1. You meet one of the following conditions:
    1. You are a psychologist or guidance counsellor who will be delivering this program to classroom teachers.
    2. You are an educator within a school (i.e., technician) or teacher planning on delivering this program to teachers within your school and:
      1. you have specific training and/or expertise in child/youth mental health education, literacy, and information dissemination;
      2. you are also working with students who present with mental health and social emotional challenges within the school context and currently work with teachers in supporting students who experience mental health difficulties.
  2. You will access this program for your personal use only and will not disseminate it in any other manner.
  3. This program is protected under copyright law; therefore, you also agree to use the program as specified and not to make any changes to it without the DAIR Research Team’s approval.
  4. You agree to properly reference the source of this program whenever using the program or any part thereof. You can refer to the title page of the presentation for an APA formatted reference.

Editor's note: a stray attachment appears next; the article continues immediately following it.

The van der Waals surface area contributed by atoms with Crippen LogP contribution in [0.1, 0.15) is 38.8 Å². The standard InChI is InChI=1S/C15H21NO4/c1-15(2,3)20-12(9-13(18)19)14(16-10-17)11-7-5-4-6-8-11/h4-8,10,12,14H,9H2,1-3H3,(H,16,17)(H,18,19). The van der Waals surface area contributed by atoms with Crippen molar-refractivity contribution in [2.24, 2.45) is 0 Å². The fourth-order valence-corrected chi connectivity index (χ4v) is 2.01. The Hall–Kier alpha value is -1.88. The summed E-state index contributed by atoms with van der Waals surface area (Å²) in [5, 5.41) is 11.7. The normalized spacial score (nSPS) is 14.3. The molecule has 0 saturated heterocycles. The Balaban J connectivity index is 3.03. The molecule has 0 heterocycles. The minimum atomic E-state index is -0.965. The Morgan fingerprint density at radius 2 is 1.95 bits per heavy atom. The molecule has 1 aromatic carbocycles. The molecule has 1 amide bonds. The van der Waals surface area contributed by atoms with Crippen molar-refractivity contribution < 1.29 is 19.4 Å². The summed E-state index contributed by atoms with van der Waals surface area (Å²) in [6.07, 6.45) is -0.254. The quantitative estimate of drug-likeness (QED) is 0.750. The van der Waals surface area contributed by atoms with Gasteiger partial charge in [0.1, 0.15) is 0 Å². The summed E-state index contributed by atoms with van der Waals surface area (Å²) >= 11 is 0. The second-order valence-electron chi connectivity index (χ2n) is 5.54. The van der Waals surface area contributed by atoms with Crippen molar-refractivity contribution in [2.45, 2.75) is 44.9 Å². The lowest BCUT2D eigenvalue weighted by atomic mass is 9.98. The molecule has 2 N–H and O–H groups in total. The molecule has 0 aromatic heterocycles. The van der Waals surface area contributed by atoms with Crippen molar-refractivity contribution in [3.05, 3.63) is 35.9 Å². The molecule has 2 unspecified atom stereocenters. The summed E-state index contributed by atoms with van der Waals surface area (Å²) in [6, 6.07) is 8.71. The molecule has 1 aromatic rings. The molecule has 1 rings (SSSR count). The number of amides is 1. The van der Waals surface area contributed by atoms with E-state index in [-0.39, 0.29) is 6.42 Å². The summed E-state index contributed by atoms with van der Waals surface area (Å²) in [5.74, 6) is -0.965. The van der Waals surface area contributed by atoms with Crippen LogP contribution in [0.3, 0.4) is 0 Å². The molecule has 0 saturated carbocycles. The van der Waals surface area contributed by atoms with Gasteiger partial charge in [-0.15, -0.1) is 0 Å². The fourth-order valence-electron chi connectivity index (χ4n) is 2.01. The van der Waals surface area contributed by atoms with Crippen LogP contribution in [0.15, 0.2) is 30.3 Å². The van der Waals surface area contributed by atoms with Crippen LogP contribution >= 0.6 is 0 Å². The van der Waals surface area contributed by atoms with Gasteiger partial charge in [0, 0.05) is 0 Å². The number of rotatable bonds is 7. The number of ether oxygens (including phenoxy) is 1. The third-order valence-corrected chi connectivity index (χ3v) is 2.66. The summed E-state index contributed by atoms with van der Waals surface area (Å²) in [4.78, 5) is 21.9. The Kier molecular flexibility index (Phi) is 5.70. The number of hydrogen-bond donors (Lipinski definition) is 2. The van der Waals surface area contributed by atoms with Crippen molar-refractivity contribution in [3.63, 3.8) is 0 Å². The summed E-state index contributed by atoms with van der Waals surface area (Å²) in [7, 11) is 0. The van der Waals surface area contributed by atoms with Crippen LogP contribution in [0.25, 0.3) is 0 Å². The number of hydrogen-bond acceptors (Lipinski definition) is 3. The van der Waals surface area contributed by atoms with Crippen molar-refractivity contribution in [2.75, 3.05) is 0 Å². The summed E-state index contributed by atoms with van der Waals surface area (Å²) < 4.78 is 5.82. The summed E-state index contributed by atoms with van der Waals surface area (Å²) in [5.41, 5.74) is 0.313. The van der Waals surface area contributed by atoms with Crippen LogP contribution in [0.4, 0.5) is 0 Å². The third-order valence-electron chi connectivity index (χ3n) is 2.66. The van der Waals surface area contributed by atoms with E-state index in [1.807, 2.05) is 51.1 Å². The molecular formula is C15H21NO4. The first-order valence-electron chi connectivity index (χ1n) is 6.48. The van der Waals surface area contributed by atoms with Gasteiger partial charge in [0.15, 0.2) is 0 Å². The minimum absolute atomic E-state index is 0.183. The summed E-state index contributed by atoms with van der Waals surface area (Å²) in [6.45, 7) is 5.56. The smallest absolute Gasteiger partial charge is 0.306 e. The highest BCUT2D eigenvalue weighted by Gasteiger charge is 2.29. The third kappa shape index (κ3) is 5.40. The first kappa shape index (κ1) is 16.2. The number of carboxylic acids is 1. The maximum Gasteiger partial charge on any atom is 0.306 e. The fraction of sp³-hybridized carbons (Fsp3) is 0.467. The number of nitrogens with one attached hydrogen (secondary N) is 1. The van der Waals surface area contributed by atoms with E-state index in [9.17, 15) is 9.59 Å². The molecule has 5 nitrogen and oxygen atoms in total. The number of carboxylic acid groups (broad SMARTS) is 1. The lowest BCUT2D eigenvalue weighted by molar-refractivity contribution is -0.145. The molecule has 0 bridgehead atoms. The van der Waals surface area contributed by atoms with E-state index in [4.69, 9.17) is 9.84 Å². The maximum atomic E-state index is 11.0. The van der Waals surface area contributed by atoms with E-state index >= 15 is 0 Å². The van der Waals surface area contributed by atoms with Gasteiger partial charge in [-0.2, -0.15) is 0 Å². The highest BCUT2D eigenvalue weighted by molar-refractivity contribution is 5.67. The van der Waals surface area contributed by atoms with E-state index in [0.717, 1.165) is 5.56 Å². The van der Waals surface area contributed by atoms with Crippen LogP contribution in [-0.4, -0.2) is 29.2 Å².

5. You agree to provide the necessary information (i.e., your email) and to complete an confidential 10-minute online evaluation of the program which will be emailed to you by the DAIR Research Team. You can complete this evaluation following your use of this program. The time of the evaluation will be agreed upon with you by email.

Intellectual Property

This program is protected under copyright law, and is the exclusive property of the DAIR Research Team and Centre of Excellence for Mental Health (CEMH).

Information Collection and Use

In order to access this program, we ask that you provide us with your email in order that we may contact you for a follow-up evaluation of the program. Your email will only be used for the purpose of a single-time evaluation and will not be kept further.

Security

The email you submit will be sent to a secure email address accessible only to the DAIR Research Team.

Contact Us

If you have any questions or concerns about these Terms and Conditions, please contact us at dair.research@gmail.com.

By clicking “Submit”, I agree that:
  • I have read and accepted the Terms and Conditions.
  • I agree to complete the anonymous 10-minute online program evaluation (sent by the DAIR Research Team), within a period of 2 weeks after receiving it.